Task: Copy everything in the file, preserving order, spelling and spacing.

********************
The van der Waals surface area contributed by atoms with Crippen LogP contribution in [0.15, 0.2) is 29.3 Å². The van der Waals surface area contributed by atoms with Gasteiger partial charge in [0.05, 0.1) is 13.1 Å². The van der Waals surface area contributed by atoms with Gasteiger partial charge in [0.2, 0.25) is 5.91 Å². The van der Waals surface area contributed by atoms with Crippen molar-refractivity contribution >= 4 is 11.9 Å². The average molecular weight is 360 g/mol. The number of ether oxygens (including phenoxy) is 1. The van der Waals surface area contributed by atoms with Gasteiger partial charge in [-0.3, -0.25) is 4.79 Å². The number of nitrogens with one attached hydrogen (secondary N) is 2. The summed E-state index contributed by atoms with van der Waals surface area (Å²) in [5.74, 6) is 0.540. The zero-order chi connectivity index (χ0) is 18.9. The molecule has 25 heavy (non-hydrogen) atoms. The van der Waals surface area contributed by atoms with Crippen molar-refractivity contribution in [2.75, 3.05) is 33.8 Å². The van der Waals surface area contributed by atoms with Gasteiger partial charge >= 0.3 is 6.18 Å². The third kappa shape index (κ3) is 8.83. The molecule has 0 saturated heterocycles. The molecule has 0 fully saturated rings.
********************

The van der Waals surface area contributed by atoms with Crippen LogP contribution in [0.15, 0.2) is 29.3 Å². The van der Waals surface area contributed by atoms with Gasteiger partial charge in [0.05, 0.1) is 13.1 Å². The van der Waals surface area contributed by atoms with Gasteiger partial charge in [0.2, 0.25) is 5.91 Å². The van der Waals surface area contributed by atoms with Crippen molar-refractivity contribution >= 4 is 11.9 Å². The average molecular weight is 360 g/mol. The number of ether oxygens (including phenoxy) is 1. The van der Waals surface area contributed by atoms with Gasteiger partial charge in [-0.3, -0.25) is 4.79 Å². The number of nitrogens with one attached hydrogen (secondary N) is 2. The summed E-state index contributed by atoms with van der Waals surface area (Å²) in [5.74, 6) is 0.540. The zero-order chi connectivity index (χ0) is 18.9. The molecule has 25 heavy (non-hydrogen) atoms. The van der Waals surface area contributed by atoms with Crippen molar-refractivity contribution in [2.75, 3.05) is 33.8 Å². The van der Waals surface area contributed by atoms with Gasteiger partial charge >= 0.3 is 6.18 Å². The third kappa shape index (κ3) is 8.83. The molecule has 0 saturated heterocycles. The molecule has 0 fully saturated rings.